Team builders take the plunge
BUSINESS teams could be plunging 15 ft into a raging, storm-tossed “sea” in a Force 6 gale as part of the latest team-building craze. Lowestoft College's Centre for Maritime and Offshore Technology is opening up a facility which has traditionally been used by offshore oil and gas workers, rescue services and members of the American air force to prepare them for the cold realities of abandoning ship.
BUSINESS teams could be plunging 15 ft into a raging, storm-tossed “sea” in a Force 6 gale as part of the latest team-building craze.
Lowestoft College's Centre for Maritime and Offshore Technology is opening up a facility which has traditionally been used by offshore oil and gas workers, rescue services and members of the American air force to prepare them for the cold realities of abandoning ship.
At the centre's environmental tank - a large, specialised pool - participants experience a simulated storm, similar to what they would face in the North Sea.
They help each other to the life raft, where they are tossed about - sometimes for several hours - in pouring rain, buffeted by mountainous waves.
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As darkness falls and rain comes down in torrents, they come face-to-face with their inner demons, and the conditions they must battle if caught in a storm.
It may be no picnic, but the centre says businesses are showing interest in the concept.
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A team from Barclays has already participated in one such event, which can also include other survival exercises using speed boats on the Broads, and the company is keen to try it out later in the year.
The Suffolk branch of the Institute of Directors is also planning to take the plunge.
Despite all the specialised equipment and trained staff involved, the price tag for such an event is relatively cheap at around £500 to £800 for a day, depending on what companies want to do.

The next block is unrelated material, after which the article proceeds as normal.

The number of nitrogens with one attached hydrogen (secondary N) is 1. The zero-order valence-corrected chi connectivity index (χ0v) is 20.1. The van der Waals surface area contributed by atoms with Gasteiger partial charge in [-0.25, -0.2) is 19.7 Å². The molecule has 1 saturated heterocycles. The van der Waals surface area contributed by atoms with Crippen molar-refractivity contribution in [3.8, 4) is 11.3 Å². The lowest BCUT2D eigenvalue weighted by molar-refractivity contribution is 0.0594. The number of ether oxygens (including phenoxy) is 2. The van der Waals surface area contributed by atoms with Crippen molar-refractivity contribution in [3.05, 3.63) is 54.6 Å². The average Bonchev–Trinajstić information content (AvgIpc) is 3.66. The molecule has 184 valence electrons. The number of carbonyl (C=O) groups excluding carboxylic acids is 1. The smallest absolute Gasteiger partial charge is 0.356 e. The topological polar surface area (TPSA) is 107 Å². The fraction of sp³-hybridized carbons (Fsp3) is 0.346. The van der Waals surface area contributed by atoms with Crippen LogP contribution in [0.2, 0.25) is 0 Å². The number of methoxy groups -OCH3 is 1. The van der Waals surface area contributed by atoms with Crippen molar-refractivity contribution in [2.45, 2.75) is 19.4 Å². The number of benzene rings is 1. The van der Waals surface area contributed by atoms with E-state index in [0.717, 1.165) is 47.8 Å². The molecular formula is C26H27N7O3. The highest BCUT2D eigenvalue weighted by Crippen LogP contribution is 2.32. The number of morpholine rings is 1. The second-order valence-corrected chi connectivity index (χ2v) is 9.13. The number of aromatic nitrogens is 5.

The reason for the competitive prices is that the specialised facility, one of only a few throughout the country, is not used to anywhere near its capacity, explains Ian McLean, who is head of commercial services at the college.
“It's very under-used at the moment. We are looking at new markets. It has been used primarily for the offshore oil and gas industry,” he says.
“The environmental tank is one area we are looking to develop, certainly into the corporate area.”
The tank is just one of a range of highly specialised areas within the centre, which users must treat in the same way as if they were on board ship. The building also holds a bridge simulator which attracts shipping industry trainees from all over the world, and the centre also offers training in dynamic positioning, again for maritime staff.
Mr McLean, who has tried out the tank for himself, describes it as a “unique” experience.
“Actually, it's very, very real. I have done it a few times myself,” he says.
Many fail to realise that Lowestoft has some of the most up-to-date maritime training equipment in the country, and that it was one of the pioneers in the use of the tank, he says.
Despite the gruelling conditions, he says it is fun to participate in the exercise, although the US air force personnel can be left in for some hours to acclimatise them to the conditions, and leave feeling somewhat green about the gills.
“It's an unusual team-building event,” he says. “You can't experience anything like it.”
At the moment, the facilities are not strongly marketed, although other possible areas of expansion the college is looking at includes training for groups such as canoe and yacht clubs.
“It's a very, very controlled environment, but it's very realistic with what we've got there,” says Mr McLean.
“We simulate an emergency. You go up onto the platform. You have to jump 15ft down into the water, into the waves, with the rain and the darkness. We have a life raft in the middle you have to get into. Normally, about two hours in the tank is enough for most people.”
Each of the courses can be tailored according to the needs of individual clients, he says, and can lead to formal qualifications if required, although many may be happy to think of it as a fun outing.
“You really do have to work as a team in there - if not, you just leave someone to sink. It's a good way of team building.
“It's more actually getting people together and breaking down barriers and people getting their hair wet,” he says.
“It's a fun sort of thing to do, even though it is quite testing at times.”